New study promotes habitat-based development
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Recent use of renewable and cleaner energy is resulting in less negative impact on the environment, says a new study from The Nature Conservancy. But the emerging industries should do a better job of maintaining habitat.
The report from the Virginia-based, nonprofit conservation group estimates that despite recent improvements, about 40 percent of Pennsylvania's largest and most ecologically valuable forest areas could see serious impacts from energy development.
Natural gas wells, wind turbines and energy harnessed from wood biomass and electric and gas transmission lines are having less negative impact on Pennsylvania's economy and landscape than traditional fossil fuels, the report said.
Further, many rural communities are experiencing rapid economic and job growth due to the installation of Marcellus Shale natural gas wells. The conversion to natural gas is slowing the rise in greenhouse emissions, the study said, by replacing carbon coal and oil.
In addition, renewable energy from the installation of wind turbines is helping to reduce toxic gas emissions by harnessing wind, which is both inexpensive and plentiful.
While these results are beneficial, they are not without cost, said the report, and Pennsylvania's forests and wildlife are paying for it. Forests, fresh water, rare species and recreation on unprotected lands stand to be adversely affected. In a recent analysis of aerial photographs, the Conservancy estimated that 3,500 acres of forest have already been cleared and 8,500 acres of habitat could be destroyed as a result of recent energy development.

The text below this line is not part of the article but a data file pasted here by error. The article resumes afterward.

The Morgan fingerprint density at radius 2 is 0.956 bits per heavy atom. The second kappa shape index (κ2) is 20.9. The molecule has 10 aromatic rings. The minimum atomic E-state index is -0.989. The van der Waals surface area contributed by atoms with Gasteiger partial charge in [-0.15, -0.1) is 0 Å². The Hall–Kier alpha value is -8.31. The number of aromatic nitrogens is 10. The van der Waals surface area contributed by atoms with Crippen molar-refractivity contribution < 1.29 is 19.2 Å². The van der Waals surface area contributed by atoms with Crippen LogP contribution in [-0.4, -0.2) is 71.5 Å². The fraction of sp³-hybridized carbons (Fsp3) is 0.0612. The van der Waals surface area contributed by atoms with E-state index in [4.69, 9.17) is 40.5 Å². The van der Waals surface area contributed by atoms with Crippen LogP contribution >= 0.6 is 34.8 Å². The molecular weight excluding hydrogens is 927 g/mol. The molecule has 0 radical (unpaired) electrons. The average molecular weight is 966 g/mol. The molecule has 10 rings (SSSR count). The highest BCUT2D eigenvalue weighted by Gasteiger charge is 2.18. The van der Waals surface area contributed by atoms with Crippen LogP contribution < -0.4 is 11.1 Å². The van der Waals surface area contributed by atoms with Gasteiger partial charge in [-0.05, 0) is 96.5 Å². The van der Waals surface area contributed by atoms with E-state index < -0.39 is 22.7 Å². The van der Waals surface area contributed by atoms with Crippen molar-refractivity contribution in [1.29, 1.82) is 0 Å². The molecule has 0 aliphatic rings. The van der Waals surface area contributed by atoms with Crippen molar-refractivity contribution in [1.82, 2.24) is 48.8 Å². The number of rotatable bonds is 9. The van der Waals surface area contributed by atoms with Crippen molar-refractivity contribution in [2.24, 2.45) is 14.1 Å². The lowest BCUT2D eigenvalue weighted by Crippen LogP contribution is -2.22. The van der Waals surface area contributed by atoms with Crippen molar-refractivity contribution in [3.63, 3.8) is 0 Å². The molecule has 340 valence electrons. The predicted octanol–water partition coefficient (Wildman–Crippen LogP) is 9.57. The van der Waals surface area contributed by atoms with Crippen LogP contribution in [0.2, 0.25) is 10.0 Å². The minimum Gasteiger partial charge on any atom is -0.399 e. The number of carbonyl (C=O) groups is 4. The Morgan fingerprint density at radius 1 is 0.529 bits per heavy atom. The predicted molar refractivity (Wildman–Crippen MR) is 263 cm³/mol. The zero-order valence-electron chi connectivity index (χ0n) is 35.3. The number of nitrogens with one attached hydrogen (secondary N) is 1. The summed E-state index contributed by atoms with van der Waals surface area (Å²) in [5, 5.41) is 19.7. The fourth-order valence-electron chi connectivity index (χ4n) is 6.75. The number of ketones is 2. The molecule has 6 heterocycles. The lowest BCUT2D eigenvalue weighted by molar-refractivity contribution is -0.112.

Nels Johnson, deputy director for The Nature Conservancy's Pennsylvania Chapter, said the Conservancy has presented its findings to energy developers, government agencies and conservation groups in hopes of helping to reduce the cumulative impact of energy development in Pennsylvania.
"Our goal is to make sure that natural habitats become part of the equation, in terms of where and how energy development takes place," he said.
To assist energy developers in protecting the landscape, the Conservancy has mapped all of the forest patches in the state that exceed 100 acres and hold high conservation values.
"If gas companies know how those patches are distributed on the landscape, we hope they can use that information to site and locate their well paths, infrastructure roads and pipelines in a way that minimizes clearing and fragmentation of those larger patches," Johnson said.
This partnership is necessary, he said, for Pennsylvania to continue to reap the benefits of energy development while preserving the forests that are a hallmark of the state.
"Ultimately, we've got to work with energy companies," he said. "The energy development is not going to stop. The question is, can we make sure that natural habitats are integrated into how the planning is done, how regulatory decisions are made and how companies think about what they're doing."
First Published November 21, 2010 12:00 am